The first digit 4 transmitted by the observer is received by converter 109 which changes the multifrequency signals to dial pulses driving first selector 101 to the fourth level The second digit 4 is converted in the same manner to drive the connector switch 200 to its fourth level while the last digit 9 causes the connector switch to rotate to the ninth terminal on the fourth level thus stopping on terminal 449 which is the number terminal assigned to the service observing unit.

The connector switch functions in a well-known manner and transmits an interrupted alternating-current ringing signal over the tip and ring leads 203 and 204, respectively, to the service observing unit. More specifically, a circuit can be traced from the connector switch over conductor 204, through resistance R1, capacitor C1, through normal contacts of relay 2C, through the winding of ringing relay 2R, through thermistor RTl, through diode Dl, through normal contacts of relay 2C, through capacitor C2 and resistance R2 and back over tip conductor 203 to the connector switch 200. Relay 2R operates in this circuit during hte ringing interval and closes a circuit to complete a path for tripping the central office ringing signal and for operating hold relay 2H. This circuit can be traced from battery (not shown) in the connector switch, over ring conductor 204, through the lower winding of relay 2H, through operated contacts of relay 2R, through the upper winding of relay 2H and back over F tip conductor 203 to ground (not shown) in the connector switch. Relay 2H in operating provides its own locking circuit, and when the central oflice ringing signal has been tripped, relay 2R releases. With relay 2R released and relay 2H operated, ground is connected through operated contacts of relay 2H, over conductor 205, through normal contacts of relay 2R and through the winding of cut-through relay 2C to operate relay 2C. Relay 2C, in operating, extends tip conductor 203 and ring conductor 204 through coupling capacitors C2 and C1 to conductors 206 and 207, respectively, and to amplifier 202. In addition, relay 2C extends ground over conductor 208 to turn on amplifier 202 in preparation for monitoring.

Turning now to FIG. 6 there is shown a capacitor C4 which has its one side connected directly to ground and the other side connected through resistance R3 and normal contacts of relay 2C to ground so that capacitor C4 remains discharged. When relay 2C operates, however, a circuit is completed through the winding of tone relay 6TN to charge capacitor C4 and momentarily operates relay 6TN. This circuit can be traced from battery through the winding of relay 6TN, over conductor 600, through normal contacts of relays 3R0, 6A and 6B, through operated contacts of relay 2C and through resistance R3 to one side of capacitor C4. As current flows through this path to charge capacitor C4, tone relay 6TN is operated. When capacitor C4 is fully charged the current ceases to flow, the winding of relay 6TN becomes de-energized, resulting in relay 6TN holding operated for approximately two to three seconds.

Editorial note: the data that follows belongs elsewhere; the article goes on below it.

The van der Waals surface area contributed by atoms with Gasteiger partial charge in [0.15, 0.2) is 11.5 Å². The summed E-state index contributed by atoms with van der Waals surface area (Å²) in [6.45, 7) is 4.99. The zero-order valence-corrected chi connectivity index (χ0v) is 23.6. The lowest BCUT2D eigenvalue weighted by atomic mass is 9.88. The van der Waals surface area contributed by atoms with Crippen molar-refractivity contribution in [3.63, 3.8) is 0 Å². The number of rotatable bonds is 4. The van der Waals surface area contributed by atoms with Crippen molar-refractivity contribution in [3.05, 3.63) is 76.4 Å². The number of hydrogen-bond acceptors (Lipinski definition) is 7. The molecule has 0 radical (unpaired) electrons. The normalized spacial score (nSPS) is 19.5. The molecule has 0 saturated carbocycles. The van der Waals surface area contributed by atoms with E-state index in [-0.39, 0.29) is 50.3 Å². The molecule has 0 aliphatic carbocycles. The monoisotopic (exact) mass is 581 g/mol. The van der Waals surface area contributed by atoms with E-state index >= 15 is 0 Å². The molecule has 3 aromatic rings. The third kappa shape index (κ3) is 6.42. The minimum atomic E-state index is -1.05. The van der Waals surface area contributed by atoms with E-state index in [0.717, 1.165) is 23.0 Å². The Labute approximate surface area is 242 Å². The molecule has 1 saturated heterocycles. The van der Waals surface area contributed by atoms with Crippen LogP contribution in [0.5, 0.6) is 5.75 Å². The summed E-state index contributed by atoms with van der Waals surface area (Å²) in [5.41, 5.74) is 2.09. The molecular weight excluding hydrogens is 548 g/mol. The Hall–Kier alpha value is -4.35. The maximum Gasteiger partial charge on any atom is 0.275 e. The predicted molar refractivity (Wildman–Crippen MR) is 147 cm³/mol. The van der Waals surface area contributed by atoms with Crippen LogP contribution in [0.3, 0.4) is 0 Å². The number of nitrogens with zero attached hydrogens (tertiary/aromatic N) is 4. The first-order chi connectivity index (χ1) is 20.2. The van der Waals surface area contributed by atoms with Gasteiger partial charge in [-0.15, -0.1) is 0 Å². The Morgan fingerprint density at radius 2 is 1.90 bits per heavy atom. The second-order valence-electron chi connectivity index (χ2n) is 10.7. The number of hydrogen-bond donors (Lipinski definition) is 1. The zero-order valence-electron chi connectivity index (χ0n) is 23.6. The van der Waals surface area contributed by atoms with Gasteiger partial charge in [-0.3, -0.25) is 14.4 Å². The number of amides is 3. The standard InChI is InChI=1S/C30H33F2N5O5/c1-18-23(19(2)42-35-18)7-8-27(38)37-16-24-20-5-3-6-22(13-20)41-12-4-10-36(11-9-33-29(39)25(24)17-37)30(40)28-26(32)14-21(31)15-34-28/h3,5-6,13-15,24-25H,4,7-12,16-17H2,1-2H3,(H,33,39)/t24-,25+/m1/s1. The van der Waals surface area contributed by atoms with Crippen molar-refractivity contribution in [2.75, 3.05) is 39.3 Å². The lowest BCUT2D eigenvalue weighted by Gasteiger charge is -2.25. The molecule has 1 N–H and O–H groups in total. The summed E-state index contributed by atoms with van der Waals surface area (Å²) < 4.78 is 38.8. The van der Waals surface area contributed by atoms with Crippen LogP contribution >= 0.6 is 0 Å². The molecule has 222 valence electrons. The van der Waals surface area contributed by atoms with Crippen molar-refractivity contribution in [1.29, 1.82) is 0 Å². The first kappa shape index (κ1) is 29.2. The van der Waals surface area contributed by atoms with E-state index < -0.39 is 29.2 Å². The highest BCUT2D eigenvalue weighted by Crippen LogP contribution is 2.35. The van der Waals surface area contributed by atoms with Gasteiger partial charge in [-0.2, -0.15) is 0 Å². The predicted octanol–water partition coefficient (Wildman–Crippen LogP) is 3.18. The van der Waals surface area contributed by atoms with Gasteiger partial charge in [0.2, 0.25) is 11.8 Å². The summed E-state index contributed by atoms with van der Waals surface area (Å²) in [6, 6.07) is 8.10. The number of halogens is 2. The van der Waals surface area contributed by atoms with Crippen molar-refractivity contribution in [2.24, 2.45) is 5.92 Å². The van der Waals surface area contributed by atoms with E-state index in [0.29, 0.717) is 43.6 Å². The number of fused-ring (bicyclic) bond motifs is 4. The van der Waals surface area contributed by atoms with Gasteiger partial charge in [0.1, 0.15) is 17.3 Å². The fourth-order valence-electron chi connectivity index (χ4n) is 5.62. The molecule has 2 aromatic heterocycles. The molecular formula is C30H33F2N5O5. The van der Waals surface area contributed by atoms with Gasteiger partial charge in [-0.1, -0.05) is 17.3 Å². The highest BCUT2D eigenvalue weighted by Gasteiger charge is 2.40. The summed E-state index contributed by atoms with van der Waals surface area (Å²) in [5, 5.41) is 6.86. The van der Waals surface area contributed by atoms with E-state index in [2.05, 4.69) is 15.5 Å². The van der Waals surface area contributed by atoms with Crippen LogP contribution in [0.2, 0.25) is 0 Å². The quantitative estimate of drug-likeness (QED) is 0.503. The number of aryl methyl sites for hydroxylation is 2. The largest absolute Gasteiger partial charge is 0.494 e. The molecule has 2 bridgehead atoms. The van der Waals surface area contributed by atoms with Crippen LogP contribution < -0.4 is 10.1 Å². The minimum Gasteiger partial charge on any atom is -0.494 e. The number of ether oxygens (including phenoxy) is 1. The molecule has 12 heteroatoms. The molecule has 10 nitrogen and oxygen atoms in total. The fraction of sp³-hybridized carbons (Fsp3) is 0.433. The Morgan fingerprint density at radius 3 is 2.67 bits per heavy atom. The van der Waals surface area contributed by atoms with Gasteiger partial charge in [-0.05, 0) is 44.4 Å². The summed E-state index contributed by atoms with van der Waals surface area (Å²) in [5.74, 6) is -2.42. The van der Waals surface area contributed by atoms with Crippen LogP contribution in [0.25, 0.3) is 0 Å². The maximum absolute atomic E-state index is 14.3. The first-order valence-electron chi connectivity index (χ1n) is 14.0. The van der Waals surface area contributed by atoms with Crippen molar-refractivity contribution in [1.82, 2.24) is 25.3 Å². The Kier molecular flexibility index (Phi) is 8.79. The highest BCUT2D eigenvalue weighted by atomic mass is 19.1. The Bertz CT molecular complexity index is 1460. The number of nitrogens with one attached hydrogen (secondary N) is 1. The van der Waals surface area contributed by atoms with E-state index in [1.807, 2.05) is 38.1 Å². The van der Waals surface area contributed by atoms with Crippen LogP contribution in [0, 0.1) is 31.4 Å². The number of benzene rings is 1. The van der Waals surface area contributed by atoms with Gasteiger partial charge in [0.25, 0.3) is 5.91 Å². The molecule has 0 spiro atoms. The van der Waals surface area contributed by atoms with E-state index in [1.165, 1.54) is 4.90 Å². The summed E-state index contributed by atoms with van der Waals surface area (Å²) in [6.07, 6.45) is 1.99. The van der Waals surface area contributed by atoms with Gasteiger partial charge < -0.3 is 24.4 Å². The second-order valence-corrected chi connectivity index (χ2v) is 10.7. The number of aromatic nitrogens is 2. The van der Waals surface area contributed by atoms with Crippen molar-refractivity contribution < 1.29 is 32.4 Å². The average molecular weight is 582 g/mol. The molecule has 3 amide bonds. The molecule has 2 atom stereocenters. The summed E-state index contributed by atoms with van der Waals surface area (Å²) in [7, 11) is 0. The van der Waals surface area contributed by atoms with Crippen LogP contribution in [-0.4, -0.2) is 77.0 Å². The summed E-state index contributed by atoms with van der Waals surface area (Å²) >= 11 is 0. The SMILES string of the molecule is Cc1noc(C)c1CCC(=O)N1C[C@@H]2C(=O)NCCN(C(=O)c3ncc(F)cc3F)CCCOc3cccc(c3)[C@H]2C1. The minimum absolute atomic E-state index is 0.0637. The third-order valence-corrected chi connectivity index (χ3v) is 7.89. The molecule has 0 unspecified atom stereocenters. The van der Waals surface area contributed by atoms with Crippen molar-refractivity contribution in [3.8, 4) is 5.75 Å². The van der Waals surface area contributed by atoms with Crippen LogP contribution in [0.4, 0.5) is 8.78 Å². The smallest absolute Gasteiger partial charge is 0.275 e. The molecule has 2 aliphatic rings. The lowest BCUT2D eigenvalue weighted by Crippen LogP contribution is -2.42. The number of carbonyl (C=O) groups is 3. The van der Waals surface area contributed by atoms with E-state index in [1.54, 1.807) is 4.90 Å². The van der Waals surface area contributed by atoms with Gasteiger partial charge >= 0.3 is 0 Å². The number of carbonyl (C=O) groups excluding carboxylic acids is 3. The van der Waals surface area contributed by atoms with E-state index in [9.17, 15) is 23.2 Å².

In FIG. 2 there is shown a tone oscillator 209. During the short interval when relay 6TN is operated, tone oscillator 209 is momentarily connected via conductors 210 and 211 to conductors 206 and 207 which are coupled to the tip and ring transmission conductors of the established connection. By momentarily connecting tone oscillator 209 to the connection, the calling observer receives a tone burst informing her that she has been connected to the service observing unit and can now trnansmit the special code to unlock the unit for monitoring. The subsequent release of relay 6TN disconnects the tone oscillator from the connection and reconnects the observers keyset with multifrequency receiver 214 over conductors 210-213.

It will be recalled from the prior discussion that merely extending a connection over the telephone network to the service observing unit will not permit the calling party to monitor on any of the telephone circuits. Monitoring can only be accomplished after transmitting a special enabling code which unlocks or prepares the service observing unit for operation.

In this illustrative embodiment of my invention a fivedigit code will be used to prepare the service observing unit. The code will be keypulsed by the observed into multifrequency receiver 214 and registered on the registration relays in FIGS. 3 and 4.